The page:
Different contributor here -- with a different answer.
1. Based upon your question, the location of your property is in Illinois. If so, then the Florida case law cited by the other contributor is generally inapplicable to your circumstances, because Illinois law is different.
2. Under Illinois law, slander of title is a false and malicious publication, oral or written, of words which disparage a person's title to property resulting in special damages. (Midwest Glass Co. v. Stanford Development Co. (1975), 34 Ill. App.3d 130, 339 N.E.2d 274; Home Investments Fund v. Robertson (1973), 10 Ill. App.3d 840, 295 N.E.2d 85; Restatement (Second) of Torts § 624 (1977).). The homeowners association is not slandering your title to property, because there is no claim that you are not the rightful owner. Rather the association is allegedly engaged in "trade libel" and/or "interference with prospective advantage."
3. A writing, to be [trade libel] per se, must contain a false statement which imputes to the plaintiff any of the following offensive categories: (1) the commission of a crime; (2) the infection with a loathesome disease; (3) the unfitness or want of integrity in performing the duties of an office or employment; or (4) words which adversely reflect on a particular party's abilities in his business, trade or profession. Bontkowski v. Chicago Sun-Times; Whitby v. Associates Discount Corp. (1965), 59 Ill. App.2d 337, 207 N.E.2d 482. This cause of action against the association is straightforward, because your business interests are being injured by the association's alleged contact with local real estate agents.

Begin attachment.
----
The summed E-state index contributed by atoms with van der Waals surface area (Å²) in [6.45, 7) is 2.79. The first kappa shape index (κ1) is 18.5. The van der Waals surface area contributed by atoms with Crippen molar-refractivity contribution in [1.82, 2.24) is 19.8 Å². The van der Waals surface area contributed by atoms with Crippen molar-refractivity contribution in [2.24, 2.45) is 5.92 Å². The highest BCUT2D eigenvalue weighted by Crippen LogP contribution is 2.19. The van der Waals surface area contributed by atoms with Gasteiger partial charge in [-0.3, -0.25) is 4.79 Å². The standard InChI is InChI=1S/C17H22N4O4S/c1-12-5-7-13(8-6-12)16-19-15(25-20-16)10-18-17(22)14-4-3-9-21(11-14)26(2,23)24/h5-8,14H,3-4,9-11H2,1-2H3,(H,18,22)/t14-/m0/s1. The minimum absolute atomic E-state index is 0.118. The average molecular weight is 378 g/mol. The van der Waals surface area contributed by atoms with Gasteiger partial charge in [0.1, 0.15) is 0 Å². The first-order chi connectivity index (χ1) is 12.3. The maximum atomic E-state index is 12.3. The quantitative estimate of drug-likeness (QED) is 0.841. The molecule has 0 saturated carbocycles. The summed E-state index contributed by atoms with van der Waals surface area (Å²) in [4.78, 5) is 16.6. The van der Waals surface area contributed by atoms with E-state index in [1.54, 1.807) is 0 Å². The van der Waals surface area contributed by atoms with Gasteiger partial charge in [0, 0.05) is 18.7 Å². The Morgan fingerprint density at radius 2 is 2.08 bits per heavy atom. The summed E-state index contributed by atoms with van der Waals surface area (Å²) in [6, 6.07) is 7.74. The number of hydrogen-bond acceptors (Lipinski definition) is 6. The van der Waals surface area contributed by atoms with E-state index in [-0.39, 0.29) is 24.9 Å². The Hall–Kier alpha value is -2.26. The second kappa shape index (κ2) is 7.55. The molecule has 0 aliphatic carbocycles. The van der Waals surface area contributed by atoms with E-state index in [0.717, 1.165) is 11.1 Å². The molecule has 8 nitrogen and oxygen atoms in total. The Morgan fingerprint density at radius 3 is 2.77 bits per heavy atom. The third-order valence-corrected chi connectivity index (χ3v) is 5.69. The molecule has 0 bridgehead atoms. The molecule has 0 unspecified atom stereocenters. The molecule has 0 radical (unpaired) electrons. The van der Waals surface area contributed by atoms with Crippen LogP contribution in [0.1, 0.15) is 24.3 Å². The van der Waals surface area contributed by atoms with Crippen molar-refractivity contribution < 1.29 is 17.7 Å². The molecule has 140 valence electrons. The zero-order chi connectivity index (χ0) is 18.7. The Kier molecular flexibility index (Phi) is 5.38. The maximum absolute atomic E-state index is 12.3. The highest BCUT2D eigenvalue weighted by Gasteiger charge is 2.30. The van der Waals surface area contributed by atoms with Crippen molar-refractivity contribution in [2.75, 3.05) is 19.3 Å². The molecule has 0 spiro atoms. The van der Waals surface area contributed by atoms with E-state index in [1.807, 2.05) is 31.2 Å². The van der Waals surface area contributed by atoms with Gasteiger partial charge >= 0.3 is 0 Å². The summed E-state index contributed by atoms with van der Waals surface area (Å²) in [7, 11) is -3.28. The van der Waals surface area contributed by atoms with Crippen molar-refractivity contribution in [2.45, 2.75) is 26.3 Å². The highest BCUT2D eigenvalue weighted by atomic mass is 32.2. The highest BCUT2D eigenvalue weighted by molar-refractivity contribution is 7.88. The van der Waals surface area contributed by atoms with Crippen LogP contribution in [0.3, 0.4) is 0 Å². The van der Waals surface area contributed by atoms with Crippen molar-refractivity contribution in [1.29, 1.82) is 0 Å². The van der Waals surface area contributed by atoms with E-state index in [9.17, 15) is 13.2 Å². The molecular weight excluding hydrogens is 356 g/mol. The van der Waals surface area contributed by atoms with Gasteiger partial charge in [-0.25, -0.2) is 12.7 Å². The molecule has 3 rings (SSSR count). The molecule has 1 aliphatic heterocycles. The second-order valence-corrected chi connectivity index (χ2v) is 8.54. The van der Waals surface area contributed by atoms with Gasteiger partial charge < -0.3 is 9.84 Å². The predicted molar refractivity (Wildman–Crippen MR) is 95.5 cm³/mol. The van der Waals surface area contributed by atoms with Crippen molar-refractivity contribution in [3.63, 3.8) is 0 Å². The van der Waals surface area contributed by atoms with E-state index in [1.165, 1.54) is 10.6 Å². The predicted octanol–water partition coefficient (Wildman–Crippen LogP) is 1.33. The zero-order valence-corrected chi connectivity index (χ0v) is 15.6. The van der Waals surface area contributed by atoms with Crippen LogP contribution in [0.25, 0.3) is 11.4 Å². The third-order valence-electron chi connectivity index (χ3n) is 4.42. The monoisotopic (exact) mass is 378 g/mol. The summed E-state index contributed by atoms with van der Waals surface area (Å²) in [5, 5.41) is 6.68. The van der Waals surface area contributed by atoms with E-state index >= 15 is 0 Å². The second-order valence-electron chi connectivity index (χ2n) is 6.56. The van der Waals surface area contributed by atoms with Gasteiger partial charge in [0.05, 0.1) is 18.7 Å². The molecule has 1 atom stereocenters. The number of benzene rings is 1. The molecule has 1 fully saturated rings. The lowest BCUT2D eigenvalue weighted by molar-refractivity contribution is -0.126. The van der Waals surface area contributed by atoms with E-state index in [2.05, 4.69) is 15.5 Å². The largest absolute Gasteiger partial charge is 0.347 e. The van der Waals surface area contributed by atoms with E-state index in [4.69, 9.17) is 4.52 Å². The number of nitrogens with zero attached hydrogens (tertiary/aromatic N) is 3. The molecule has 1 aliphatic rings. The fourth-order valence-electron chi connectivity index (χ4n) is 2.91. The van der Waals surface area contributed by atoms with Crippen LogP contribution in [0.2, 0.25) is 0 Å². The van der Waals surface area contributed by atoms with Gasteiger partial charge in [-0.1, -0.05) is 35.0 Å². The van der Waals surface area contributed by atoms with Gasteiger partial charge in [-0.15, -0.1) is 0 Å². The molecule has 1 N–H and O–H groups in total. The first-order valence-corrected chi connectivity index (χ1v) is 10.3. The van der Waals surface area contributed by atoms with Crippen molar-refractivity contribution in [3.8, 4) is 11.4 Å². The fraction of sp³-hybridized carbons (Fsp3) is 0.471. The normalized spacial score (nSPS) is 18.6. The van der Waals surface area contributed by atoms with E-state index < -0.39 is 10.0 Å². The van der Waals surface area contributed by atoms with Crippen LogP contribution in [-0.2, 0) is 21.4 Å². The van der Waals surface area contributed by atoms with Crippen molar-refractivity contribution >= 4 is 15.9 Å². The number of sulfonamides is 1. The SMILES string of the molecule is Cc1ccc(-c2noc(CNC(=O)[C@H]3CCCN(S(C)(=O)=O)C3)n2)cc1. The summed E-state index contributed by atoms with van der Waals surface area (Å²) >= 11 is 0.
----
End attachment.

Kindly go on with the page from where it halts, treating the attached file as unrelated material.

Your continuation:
4. The elements of the tort of interference with prospective advantage require that the plaintiff must have a reasonable expectancy of entering a valid business relationship, and defendant must purposely interfere and defeat this legitimate expectancy, thereby causing harm to the plaintiff. (Tom Olesker's Exciting World of Fashion, Inc. v. Dun & Bradstreet, Inc. (1973), 16 Ill. App.3d 709, 713-14, 306 N.E.2d 549. This cause of action is also straightforward, based upon your facts, as the association is allegedly interfering with your ability to market the property for sale.
5. Based upon the above, you would appear to have a very credible legal action against the association. It's quite possible that a firmly worded cease and desist letter from a local attorney could stop the association's conduct. And, if not, then a civil action for the above-described torts seems quite credible to me. If I practiced in Illinois, I'd take the case.
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